Facts About Papua New Guinea

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Papua New Guinea is an island nation of the Pacific Island. It comprises many little islands and has a population of about 8 million. Once a British colony, the nation is still member of the Commonwealth and the Queen is the official HEAD OF State represented by a Governor nominated by the Papua New Guinean Parliament and appointed by the Queen.

FACT 1: Papua Guinea is part of Oceania. Oceania is not a continent but is a term used to refer to the islands of the Pacific Island. There are various definitions of the term Oceania. The most restricted definition is that of those islands that do not have a strong cultural and traditional relationship with mainland Asia. By this definition Australia and New Zealand not counted.

FACT 2: Papua New Guinea occupies the Eastern half of the island of New Guinea. New Guinea is the second largest island in the world. The island was divided in 1885. The western half became a German colony and the Eastern half a British colony. In 1902 the British half was transferred to Australia. Australian forces occupied it during World War I and continued to administer it till the nation was born in 1975.The western half of the island now is part of Indonesia.

FACT 3: The nation Papua New Guinea comprises the eastern half of New Guinea, the Bismarck Archipelago, the islands of Bougainville and Buka and a host of smaller islands and atolls. The capital city is Port Moresby.

FACT 4: The country falls within the Pacific Ring of Fire. It has many active volcanoes and is subject to earthquakes, mud slides and tsunamis. The town of Rabaul was destroyed twice (1937, 1994) by the volcano of the same name. In 1951, Mount Lamington erupted, killing 3,000 people. The island of Manam was abandoned after its volcano erupted in 2004.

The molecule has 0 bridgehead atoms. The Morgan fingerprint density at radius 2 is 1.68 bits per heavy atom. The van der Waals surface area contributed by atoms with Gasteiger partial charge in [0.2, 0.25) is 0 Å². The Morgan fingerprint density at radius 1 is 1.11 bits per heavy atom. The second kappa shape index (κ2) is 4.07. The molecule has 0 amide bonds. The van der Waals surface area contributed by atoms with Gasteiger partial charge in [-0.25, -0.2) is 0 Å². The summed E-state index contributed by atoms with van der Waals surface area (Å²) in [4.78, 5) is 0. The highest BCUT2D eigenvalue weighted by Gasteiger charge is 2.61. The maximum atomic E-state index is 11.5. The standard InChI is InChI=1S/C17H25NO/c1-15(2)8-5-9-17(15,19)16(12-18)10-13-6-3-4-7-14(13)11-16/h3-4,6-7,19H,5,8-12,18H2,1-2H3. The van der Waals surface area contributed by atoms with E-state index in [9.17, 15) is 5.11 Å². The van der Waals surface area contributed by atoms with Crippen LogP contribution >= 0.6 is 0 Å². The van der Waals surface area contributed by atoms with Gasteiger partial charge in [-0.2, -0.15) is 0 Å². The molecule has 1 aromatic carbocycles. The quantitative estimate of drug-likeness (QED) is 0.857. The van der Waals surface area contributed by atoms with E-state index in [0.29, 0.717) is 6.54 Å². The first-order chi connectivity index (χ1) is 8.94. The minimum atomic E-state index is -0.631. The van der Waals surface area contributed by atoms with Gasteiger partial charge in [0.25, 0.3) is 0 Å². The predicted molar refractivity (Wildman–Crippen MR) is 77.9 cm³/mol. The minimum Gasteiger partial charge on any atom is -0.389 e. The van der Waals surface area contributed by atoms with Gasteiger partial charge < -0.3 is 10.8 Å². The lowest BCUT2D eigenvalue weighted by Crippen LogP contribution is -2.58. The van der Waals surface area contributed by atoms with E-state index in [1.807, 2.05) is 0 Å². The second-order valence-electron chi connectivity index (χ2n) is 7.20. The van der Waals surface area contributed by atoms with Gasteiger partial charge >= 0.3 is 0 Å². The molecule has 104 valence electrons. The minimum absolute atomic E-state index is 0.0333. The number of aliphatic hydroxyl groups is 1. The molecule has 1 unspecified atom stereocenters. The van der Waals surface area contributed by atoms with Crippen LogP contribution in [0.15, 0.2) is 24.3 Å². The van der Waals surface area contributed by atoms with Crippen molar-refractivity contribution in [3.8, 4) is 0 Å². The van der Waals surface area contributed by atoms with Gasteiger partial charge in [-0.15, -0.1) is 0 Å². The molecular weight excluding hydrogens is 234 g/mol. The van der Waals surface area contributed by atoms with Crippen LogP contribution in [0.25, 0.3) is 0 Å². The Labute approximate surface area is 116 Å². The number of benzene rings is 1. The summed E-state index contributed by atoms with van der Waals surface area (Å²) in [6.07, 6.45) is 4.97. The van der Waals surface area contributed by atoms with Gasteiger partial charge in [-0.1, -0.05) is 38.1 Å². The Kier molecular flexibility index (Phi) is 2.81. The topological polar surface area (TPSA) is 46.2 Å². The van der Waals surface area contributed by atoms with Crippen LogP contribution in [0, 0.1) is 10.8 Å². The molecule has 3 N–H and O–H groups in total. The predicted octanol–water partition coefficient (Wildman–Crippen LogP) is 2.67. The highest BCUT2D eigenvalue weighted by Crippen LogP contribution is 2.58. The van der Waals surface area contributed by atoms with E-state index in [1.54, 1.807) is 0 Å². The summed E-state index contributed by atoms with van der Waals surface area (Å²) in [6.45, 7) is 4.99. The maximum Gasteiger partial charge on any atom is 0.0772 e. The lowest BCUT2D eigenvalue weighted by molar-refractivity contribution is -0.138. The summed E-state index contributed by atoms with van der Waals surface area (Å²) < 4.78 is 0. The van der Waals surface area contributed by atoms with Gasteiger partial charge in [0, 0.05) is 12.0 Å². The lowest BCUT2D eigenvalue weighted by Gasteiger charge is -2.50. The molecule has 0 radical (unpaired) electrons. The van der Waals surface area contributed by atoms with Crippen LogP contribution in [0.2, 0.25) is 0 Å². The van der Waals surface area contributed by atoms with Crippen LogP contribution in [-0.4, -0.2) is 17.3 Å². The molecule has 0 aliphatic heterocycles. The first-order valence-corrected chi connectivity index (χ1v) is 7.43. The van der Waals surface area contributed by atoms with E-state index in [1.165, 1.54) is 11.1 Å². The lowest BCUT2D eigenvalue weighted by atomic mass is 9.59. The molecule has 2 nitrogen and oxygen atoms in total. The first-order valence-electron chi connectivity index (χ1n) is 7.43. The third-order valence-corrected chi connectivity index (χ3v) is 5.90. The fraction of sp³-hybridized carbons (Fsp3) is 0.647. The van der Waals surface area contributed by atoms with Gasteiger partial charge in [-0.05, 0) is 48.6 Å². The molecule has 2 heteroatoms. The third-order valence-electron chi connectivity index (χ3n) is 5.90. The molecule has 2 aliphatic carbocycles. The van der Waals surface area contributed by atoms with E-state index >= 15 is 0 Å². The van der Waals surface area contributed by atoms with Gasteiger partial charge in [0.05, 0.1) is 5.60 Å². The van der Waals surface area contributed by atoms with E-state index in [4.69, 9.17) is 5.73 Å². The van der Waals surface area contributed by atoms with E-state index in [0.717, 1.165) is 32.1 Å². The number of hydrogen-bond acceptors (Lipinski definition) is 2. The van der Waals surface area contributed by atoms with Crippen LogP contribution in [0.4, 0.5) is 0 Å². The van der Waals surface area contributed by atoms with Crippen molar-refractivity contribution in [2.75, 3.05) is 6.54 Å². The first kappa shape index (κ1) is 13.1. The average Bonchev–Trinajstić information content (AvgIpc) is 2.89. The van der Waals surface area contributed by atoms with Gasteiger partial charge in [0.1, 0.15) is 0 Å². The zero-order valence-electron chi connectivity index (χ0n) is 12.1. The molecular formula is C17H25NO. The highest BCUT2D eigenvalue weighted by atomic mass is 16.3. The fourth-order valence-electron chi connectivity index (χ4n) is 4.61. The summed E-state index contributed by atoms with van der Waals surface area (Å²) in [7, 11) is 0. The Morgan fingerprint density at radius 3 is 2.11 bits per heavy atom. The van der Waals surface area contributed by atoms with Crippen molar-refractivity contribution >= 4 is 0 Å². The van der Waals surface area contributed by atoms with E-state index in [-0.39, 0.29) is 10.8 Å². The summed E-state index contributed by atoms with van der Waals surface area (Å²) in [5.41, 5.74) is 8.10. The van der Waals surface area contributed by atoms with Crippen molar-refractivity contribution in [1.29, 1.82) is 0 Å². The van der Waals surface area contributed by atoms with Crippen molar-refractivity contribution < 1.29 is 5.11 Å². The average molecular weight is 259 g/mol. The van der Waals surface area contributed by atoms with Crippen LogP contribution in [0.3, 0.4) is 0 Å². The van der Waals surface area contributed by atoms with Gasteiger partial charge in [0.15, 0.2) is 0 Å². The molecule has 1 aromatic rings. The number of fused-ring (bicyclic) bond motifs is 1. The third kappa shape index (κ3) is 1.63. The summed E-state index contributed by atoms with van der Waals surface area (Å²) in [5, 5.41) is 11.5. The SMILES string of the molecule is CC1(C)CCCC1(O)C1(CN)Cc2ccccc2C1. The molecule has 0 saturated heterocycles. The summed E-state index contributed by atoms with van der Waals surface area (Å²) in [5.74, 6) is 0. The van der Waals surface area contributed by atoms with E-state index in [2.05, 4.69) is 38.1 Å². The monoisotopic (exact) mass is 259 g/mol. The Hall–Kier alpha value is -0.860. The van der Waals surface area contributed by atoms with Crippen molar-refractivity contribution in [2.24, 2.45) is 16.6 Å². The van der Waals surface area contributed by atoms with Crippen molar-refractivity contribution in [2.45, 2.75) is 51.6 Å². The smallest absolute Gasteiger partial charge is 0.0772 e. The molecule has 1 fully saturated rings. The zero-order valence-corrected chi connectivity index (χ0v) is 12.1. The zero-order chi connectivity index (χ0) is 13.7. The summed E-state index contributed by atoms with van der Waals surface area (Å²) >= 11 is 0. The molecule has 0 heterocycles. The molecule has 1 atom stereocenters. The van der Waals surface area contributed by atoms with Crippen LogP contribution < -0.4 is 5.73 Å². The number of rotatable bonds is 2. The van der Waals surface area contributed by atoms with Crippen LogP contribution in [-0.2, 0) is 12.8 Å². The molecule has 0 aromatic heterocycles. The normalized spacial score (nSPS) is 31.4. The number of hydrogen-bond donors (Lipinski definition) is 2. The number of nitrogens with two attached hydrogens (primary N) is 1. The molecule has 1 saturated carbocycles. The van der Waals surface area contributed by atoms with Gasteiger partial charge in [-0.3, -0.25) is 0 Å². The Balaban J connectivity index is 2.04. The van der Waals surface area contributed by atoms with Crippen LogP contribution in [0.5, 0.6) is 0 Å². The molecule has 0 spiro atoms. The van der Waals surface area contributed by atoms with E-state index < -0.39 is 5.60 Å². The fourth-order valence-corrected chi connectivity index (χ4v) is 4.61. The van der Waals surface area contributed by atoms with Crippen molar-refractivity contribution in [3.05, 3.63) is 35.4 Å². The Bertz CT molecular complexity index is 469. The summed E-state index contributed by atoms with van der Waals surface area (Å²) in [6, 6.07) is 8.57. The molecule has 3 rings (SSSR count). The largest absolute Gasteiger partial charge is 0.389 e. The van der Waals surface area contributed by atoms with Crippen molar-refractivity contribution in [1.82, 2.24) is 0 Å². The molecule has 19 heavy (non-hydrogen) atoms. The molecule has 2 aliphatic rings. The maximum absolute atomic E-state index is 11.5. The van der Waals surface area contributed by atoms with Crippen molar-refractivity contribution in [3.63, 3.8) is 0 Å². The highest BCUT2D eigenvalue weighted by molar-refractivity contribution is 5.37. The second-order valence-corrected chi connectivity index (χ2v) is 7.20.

FACT 5: The original inhabitants of the islands are called the Melanesians. Their presence on the island can be traced back to 40,000 years. Minute populations of Polynesians and Micronesians (people from other Pacific island areas) as well as immigrant people from Australia and China also live in Papua New Guinea today.

FACT 6: The official languages of the country are Tok Pisin, English and Hiri Motu. In addition 836 indigenous languages are spoken on the islands, accounting for 12 % of the world languages. However the number of people speaking these languages is often not more than a thousand.

FACT 7: Tok Pisin is a creole language. During the colonial era, the plantations owners and the workers spoke mutually unintelligible languages, leading to the development of the vernacular Tok Pisin. It is the most widely spoken language in Papua New Guinea, spoken and understood by almost all of the far flung little communities that comprise the nation. English is spoken by only 1 & and Hiri Motu by less than 2%.

FACT 8: For 65 million years the island nation has been isolated from main land Asia. This has led to the evolution of many unique biological species. There are no large mammals. This has assisted in the evolution of about 40 species of Birds of Paradise. The largest animals are the cassowary (a bird that does not fly) and the crocodile.

FACT 9: A land bridge once connected Papua New Guinea to Australia, so the two nations have some species in common. These include marsupials, tree kangaroos and echidnas.

FACT 10: The inhabitants have embraced various foreign religions, the most common being various denominations of Christianity. Some people are Baha’i and some Muslin. However the traditional sorcery and magic rituals are still widely practised.

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